Policy exclusions will in almost all cases cause detriment if applied.  There is a legitimate concern that insurers may be forced to justify every exclusion, with regulators acting as quasi underwriters.

What should insurers do?

Following the Royal Commission there has been intense focus on ensuring products are suitable for the customers to which they are sold. Product design and distribution obligations are already law and will take effect from April 2021.  These obligations will require insurers and other financial institutions to ensure each product has a defined target market and the product is suitable for those in the type of market.

As we have previously discussed on this blog, insurers should take a holistic view when implementing regulatory change. This will not only reduce duplication of effort, but ensure that processes are in place across the business. By putting the customer first, insurers are more likely to land on the right answer when navigating the new laws. Although unfair contract terms have been in place in the financial services industry for some time, insurance contracts operate differently and will continue to be subject to the ICA. A specific insurance-focused lens is therefore required when implementing these laws. We will be keeping a close eye on the consultation process and final legislation.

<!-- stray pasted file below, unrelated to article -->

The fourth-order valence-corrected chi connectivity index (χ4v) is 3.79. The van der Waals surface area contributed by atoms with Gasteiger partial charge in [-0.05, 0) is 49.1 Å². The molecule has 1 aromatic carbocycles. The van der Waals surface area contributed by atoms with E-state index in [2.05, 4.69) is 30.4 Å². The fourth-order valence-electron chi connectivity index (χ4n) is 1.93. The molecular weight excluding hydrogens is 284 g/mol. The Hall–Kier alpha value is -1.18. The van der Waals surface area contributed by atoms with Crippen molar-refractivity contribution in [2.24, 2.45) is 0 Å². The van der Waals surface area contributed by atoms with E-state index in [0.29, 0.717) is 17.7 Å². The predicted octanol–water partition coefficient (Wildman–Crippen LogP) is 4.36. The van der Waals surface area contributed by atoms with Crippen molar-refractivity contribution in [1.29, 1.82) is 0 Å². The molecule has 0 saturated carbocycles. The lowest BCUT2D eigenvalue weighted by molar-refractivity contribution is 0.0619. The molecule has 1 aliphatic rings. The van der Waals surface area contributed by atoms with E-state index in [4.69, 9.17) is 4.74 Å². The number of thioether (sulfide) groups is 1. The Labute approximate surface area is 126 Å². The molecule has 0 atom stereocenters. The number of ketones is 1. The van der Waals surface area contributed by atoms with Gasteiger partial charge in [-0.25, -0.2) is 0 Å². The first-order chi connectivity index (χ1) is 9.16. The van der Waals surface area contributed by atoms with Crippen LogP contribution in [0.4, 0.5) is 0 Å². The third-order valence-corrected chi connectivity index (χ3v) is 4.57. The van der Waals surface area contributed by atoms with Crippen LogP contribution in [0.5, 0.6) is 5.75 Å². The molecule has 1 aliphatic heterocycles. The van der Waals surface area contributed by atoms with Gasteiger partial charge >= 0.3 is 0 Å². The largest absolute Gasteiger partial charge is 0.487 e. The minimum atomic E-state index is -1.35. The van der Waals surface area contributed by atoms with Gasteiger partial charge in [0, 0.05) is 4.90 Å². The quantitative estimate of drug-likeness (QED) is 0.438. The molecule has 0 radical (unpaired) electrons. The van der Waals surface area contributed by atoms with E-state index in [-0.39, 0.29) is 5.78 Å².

The team at Norton Rose Fulbright is helping insurers to navigate regulatory change. Please get in touch with any of the authors if you would like more information.